Everywhere clichés...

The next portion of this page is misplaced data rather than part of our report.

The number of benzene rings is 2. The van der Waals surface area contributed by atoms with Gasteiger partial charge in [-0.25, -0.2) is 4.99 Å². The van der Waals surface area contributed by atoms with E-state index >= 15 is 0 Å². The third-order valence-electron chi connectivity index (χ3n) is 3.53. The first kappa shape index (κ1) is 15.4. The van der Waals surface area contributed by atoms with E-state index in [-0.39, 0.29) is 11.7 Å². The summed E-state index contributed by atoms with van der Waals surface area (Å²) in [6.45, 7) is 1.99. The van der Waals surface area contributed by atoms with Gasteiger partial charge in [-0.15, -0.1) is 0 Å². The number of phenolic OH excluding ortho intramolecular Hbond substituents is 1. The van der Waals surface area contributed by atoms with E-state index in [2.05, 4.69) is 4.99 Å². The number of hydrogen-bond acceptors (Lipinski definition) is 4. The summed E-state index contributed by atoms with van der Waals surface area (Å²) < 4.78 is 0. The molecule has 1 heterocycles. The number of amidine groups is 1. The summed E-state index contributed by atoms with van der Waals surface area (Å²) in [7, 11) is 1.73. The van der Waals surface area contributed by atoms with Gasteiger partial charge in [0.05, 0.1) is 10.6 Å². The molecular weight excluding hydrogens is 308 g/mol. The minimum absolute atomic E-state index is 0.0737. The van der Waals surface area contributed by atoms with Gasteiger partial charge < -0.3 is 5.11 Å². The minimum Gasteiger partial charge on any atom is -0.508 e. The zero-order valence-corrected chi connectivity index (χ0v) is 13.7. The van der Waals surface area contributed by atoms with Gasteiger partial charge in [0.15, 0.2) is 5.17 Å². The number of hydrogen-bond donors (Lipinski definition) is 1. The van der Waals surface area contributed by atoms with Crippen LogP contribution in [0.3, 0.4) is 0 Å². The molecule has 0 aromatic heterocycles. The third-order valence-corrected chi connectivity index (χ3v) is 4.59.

It is this "releasing" of the Dionysian that metal seems to worship...being based, supposedly, on the nature of the art form itself and the way it seek to capture "forbidden" or taboo energy/ideas/thoughts/desires and broadcast them wholesale, thus "empowering" their creators or initial holders. The inspiration is a democratic action in that it seeks to place individual desires on the plane of "natural" ideals, appealing, one is led to believe, to an "essential, inner human nature" of which metal is cognizant of and which it protects against the Apollonian streams of authoritative or repressive power systems by selectively releasing it through individual musicians at certain places and times. This Dionysian energy, channeled from one's "natural inner self" through the art form, is sent to empower musicians who then use its inspiration and force to craft ritual art that will, in turn, allow the release of further energy from others across the globe. This is simply another mask which the contrasting forces of individuals and groups (and their divergent ideologies and core ideas) use to understand their own struggles for precedence. Calls to a "secret" or "hidden" human nature are usually the imposition of an external, controlling force upon the reflecting surface of the human mind. Because the human mind does mirror the world and represents the world to itself in order to understand it, the image of a power structure, belief system, etc. which appears to be reflected in its depths can be shown to the consciousness as something existing external to the reason and yet somehow internalized in the "nature" of the human - as a "root" identity, a basic principle and force upon which the human mind and its primal desires is based. In reality is this not just another reflection of the external world, not something internal or "natural"? It is instructive to view how much power these "calls to human nature" have, as individuals feel (read: have been taught to feel) powerless in the sway or grip of "unconscious forces" which they have been told exist - forces which they can not actually control and which reflect, in themselves, an inner structure of the world which - more often than not - can only be a positive influence in understanding the worldview of the proponents of one select form of human nature, and empowers them as be authority figures. This is to say...when certain individuals profess or propound an understanding (or even definition) of the "one true human nature", equally valid for all human beings, one usually will notice that this format or structure of inner, indivisible, all-powerful human nature is one that not only flatters their own desires, but one which will empower them in some way if accepted wholesale. Leaders come into power by appealing to an audience's "inner assurance of what is right". It is almost never mentioned that these audiences has been conditioned from each individual member's birth to accept certain things (which are usually used only as devices for emotional/mental manipulation) as being "right". These inculcated beliefs form a constant reserve in an audience for a leader or performer to draw upon. However, in seeking to define his own "inner nature", what does a man appeal to? His own experience of his internal, emotional, secret mental states? How far back does one have to go in order to reach "authentic" experiences? By what standard does one measure the authenticity of any experience? How does one know what is truly unique in one's soul?